Surprise medical billing is a problem that needs a solution. My own preference is for a Federal Trade Commission (FTC) solution. Senator Bill Cassidy (R-La.) has an arbitration solution that is almost as good. The Senate Labor Committee, by contrast, wants to engage in price fixing.

Alert: I haven’t delved into all the details of the congressional legislation—details that may change anyway. What follows is an analysis of the principles involved.

The Problem. In the latest survey, 43 percent of all emergency department visits and 42 percent of all hospital admissions resulted in out-of-network charges. They averaged $628 and $2,040, respectively. In some cases the bills were horrendous, including a $50,000 allergy test and a $500,000 dialysis bill.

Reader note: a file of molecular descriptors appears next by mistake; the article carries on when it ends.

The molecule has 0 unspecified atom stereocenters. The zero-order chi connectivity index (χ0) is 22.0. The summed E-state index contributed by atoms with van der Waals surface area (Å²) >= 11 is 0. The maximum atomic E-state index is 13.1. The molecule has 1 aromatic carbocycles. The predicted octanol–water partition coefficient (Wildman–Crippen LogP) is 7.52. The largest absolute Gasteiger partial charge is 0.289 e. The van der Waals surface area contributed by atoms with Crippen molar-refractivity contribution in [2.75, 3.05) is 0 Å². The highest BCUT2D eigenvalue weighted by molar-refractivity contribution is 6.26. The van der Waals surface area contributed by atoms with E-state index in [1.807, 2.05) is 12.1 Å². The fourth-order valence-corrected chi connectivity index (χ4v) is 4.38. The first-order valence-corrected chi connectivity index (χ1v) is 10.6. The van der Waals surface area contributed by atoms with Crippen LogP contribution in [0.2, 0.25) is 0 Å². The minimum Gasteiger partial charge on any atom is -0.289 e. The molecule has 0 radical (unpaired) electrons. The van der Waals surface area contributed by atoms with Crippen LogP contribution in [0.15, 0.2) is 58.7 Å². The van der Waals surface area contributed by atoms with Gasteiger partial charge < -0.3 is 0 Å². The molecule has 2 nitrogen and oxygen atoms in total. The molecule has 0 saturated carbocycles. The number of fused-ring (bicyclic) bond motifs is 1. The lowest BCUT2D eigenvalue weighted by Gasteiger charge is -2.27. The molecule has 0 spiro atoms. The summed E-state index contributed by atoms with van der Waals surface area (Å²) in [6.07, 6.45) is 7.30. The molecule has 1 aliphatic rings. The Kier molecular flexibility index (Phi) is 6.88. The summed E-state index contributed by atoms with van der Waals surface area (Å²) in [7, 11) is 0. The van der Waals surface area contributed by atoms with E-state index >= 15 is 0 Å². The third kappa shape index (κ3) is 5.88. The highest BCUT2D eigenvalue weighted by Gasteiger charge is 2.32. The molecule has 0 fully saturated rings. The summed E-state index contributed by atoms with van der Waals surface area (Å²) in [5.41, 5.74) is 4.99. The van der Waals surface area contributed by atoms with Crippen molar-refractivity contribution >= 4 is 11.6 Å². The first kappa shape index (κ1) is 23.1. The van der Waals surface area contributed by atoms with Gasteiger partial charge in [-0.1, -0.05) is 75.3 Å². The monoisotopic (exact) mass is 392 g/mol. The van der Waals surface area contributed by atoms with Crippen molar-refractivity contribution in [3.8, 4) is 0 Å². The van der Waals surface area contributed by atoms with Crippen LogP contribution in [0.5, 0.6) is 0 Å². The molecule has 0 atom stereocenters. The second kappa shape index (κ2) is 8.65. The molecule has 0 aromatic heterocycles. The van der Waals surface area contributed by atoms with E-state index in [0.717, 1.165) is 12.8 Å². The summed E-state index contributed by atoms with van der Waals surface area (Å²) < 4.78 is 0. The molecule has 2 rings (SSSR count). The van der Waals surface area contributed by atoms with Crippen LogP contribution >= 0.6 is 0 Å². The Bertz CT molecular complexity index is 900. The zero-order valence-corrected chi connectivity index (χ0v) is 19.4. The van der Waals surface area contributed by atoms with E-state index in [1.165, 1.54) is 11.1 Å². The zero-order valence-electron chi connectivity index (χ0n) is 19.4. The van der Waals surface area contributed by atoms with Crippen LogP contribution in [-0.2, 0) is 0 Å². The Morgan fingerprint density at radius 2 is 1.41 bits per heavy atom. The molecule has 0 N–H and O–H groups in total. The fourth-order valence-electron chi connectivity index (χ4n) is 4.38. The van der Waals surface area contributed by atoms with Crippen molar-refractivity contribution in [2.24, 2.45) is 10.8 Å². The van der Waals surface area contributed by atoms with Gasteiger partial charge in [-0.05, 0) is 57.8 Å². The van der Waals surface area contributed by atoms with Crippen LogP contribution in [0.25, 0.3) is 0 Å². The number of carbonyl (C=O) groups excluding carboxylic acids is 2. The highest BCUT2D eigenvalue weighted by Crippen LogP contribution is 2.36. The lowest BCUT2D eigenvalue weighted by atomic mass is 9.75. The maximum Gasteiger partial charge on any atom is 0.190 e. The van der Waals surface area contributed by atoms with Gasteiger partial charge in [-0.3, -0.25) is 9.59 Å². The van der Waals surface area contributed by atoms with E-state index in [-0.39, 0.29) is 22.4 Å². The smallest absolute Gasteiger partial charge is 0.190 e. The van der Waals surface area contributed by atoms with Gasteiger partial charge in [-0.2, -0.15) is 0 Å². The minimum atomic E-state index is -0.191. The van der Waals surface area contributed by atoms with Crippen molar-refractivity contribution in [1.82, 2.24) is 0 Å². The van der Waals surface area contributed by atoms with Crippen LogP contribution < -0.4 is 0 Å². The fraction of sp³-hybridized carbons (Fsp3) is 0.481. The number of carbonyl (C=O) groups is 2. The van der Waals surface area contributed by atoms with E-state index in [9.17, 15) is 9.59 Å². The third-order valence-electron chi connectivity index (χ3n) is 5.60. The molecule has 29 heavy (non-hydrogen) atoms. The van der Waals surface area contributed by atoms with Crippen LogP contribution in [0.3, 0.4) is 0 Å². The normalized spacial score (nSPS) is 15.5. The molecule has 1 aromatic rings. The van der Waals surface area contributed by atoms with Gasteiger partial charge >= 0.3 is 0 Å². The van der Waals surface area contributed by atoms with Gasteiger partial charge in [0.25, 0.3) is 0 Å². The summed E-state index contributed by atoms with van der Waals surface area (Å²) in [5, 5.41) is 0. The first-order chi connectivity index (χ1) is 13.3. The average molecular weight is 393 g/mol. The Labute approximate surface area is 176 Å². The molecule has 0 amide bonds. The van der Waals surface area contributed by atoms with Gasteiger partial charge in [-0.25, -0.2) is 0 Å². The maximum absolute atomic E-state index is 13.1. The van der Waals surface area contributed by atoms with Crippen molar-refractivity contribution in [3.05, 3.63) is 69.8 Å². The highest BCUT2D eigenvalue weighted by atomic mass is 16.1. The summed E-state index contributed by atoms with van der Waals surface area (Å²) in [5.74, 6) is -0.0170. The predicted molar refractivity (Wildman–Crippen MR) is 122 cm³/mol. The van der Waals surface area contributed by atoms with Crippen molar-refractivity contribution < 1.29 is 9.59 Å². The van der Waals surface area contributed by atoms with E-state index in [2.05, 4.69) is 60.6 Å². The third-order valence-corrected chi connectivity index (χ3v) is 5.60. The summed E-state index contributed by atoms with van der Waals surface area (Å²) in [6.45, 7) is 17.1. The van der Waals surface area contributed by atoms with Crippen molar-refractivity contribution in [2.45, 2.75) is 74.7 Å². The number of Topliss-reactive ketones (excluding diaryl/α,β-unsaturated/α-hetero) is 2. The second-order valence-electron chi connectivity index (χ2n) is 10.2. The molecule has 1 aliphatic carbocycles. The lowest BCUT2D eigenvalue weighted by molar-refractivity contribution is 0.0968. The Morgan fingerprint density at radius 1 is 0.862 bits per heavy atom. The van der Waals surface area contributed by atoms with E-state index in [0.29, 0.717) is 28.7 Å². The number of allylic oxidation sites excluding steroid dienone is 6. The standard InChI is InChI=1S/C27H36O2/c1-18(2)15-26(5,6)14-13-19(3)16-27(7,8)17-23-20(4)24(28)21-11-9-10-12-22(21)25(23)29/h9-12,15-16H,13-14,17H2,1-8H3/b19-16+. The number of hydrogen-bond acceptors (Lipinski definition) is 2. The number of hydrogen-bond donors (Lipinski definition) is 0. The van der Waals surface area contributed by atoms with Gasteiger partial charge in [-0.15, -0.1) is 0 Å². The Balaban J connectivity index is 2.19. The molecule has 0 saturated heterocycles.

In most cases patients are completely unaware that some of the care being delivered is not in their insurer’s network—assuming that when they go to an in-network hospital, all the services will be in-network. Hospitals usually do nothing to alert patients before the final bill is presented.